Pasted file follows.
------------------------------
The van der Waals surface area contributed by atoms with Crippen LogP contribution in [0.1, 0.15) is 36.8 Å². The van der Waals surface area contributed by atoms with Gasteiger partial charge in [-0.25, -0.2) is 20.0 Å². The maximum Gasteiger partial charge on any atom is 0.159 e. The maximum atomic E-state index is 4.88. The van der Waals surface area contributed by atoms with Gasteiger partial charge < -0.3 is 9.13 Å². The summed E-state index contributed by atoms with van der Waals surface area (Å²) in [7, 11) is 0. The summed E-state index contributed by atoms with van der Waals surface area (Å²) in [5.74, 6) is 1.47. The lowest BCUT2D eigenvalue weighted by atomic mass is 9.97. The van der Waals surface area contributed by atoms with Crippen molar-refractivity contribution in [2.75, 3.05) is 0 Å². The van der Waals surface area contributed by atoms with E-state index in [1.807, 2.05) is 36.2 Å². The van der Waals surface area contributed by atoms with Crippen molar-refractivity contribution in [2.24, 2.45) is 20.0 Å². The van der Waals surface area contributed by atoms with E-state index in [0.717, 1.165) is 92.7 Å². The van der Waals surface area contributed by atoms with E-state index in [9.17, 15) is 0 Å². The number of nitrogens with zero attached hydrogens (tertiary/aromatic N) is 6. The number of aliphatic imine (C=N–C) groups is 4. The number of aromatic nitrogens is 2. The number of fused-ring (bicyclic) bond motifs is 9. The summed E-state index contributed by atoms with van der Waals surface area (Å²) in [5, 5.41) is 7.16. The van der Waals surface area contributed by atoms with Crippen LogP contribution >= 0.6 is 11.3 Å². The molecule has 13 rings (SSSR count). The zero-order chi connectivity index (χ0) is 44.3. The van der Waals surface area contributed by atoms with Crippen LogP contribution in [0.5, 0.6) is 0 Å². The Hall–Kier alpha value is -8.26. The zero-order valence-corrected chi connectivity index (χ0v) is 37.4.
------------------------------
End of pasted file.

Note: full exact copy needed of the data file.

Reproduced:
The van der Waals surface area contributed by atoms with Crippen LogP contribution in [0.1, 0.15) is 36.8 Å². The van der Waals surface area contributed by atoms with Gasteiger partial charge in [-0.25, -0.2) is 20.0 Å². The maximum Gasteiger partial charge on any atom is 0.159 e. The maximum atomic E-state index is 4.88. The van der Waals surface area contributed by atoms with Gasteiger partial charge < -0.3 is 9.13 Å². The summed E-state index contributed by atoms with van der Waals surface area (Å²) in [7, 11) is 0. The summed E-state index contributed by atoms with van der Waals surface area (Å²) in [5.74, 6) is 1.47. The lowest BCUT2D eigenvalue weighted by atomic mass is 9.97. The van der Waals surface area contributed by atoms with Crippen molar-refractivity contribution in [2.75, 3.05) is 0 Å². The van der Waals surface area contributed by atoms with E-state index in [1.807, 2.05) is 36.2 Å². The van der Waals surface area contributed by atoms with Crippen molar-refractivity contribution in [2.24, 2.45) is 20.0 Å². The van der Waals surface area contributed by atoms with E-state index in [0.717, 1.165) is 92.7 Å². The van der Waals surface area contributed by atoms with E-state index in [9.17, 15) is 0 Å². The number of nitrogens with zero attached hydrogens (tertiary/aromatic N) is 6. The number of aliphatic imine (C=N–C) groups is 4. The number of aromatic nitrogens is 2. The number of fused-ring (bicyclic) bond motifs is 9. The summed E-state index contributed by atoms with van der Waals surface area (Å²) in [5, 5.41) is 7.16. The van der Waals surface area contributed by atoms with Crippen LogP contribution >= 0.6 is 11.3 Å². The molecule has 13 rings (SSSR count). The zero-order chi connectivity index (χ0) is 44.3. The van der Waals surface area contributed by atoms with Crippen LogP contribution in [0.5, 0.6) is 0 Å². The Hall–Kier alpha value is -8.26. The zero-order valence-corrected chi connectivity index (χ0v) is 37.4.